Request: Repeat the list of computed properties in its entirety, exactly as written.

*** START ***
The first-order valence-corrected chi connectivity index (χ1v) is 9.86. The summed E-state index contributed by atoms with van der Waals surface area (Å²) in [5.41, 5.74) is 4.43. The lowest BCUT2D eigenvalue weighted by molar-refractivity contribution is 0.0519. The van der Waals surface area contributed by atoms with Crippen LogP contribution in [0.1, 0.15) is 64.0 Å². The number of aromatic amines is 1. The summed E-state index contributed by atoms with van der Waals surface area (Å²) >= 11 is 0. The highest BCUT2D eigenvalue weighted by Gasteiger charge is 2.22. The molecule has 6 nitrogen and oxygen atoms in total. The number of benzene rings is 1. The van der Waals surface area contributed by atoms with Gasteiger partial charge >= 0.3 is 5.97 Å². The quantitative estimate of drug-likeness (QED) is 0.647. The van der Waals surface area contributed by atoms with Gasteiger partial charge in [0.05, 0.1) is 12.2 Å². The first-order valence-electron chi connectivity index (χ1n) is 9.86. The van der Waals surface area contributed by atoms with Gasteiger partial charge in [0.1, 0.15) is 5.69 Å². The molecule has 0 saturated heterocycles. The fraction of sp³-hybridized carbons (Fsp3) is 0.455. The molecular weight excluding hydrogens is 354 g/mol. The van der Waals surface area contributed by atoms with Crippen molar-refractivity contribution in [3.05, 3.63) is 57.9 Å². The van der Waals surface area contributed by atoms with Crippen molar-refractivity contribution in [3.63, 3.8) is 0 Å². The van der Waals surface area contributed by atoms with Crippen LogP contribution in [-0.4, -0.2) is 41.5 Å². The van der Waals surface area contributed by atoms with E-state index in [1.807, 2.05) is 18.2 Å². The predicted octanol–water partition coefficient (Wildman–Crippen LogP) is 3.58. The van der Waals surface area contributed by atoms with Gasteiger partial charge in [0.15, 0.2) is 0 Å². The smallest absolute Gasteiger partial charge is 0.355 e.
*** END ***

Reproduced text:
The first-order valence-corrected chi connectivity index (χ1v) is 9.86. The summed E-state index contributed by atoms with van der Waals surface area (Å²) in [5.41, 5.74) is 4.43. The lowest BCUT2D eigenvalue weighted by molar-refractivity contribution is 0.0519. The van der Waals surface area contributed by atoms with Crippen LogP contribution in [0.1, 0.15) is 64.0 Å². The number of aromatic amines is 1. The summed E-state index contributed by atoms with van der Waals surface area (Å²) >= 11 is 0. The highest BCUT2D eigenvalue weighted by Gasteiger charge is 2.22. The molecule has 6 nitrogen and oxygen atoms in total. The number of benzene rings is 1. The van der Waals surface area contributed by atoms with Gasteiger partial charge >= 0.3 is 5.97 Å². The quantitative estimate of drug-likeness (QED) is 0.647. The van der Waals surface area contributed by atoms with Gasteiger partial charge in [0.05, 0.1) is 12.2 Å². The first-order valence-electron chi connectivity index (χ1n) is 9.86. The van der Waals surface area contributed by atoms with Gasteiger partial charge in [0.1, 0.15) is 5.69 Å². The molecule has 0 saturated heterocycles. The fraction of sp³-hybridized carbons (Fsp3) is 0.455. The molecular weight excluding hydrogens is 354 g/mol. The van der Waals surface area contributed by atoms with Crippen molar-refractivity contribution in [3.05, 3.63) is 57.9 Å². The van der Waals surface area contributed by atoms with Crippen molar-refractivity contribution in [3.63, 3.8) is 0 Å². The van der Waals surface area contributed by atoms with Crippen LogP contribution in [-0.4, -0.2) is 41.5 Å². The van der Waals surface area contributed by atoms with E-state index in [1.807, 2.05) is 18.2 Å². The predicted octanol–water partition coefficient (Wildman–Crippen LogP) is 3.58. The van der Waals surface area contributed by atoms with Gasteiger partial charge in [0.15, 0.2) is 0 Å². The smallest absolute Gasteiger partial charge is 0.355 e.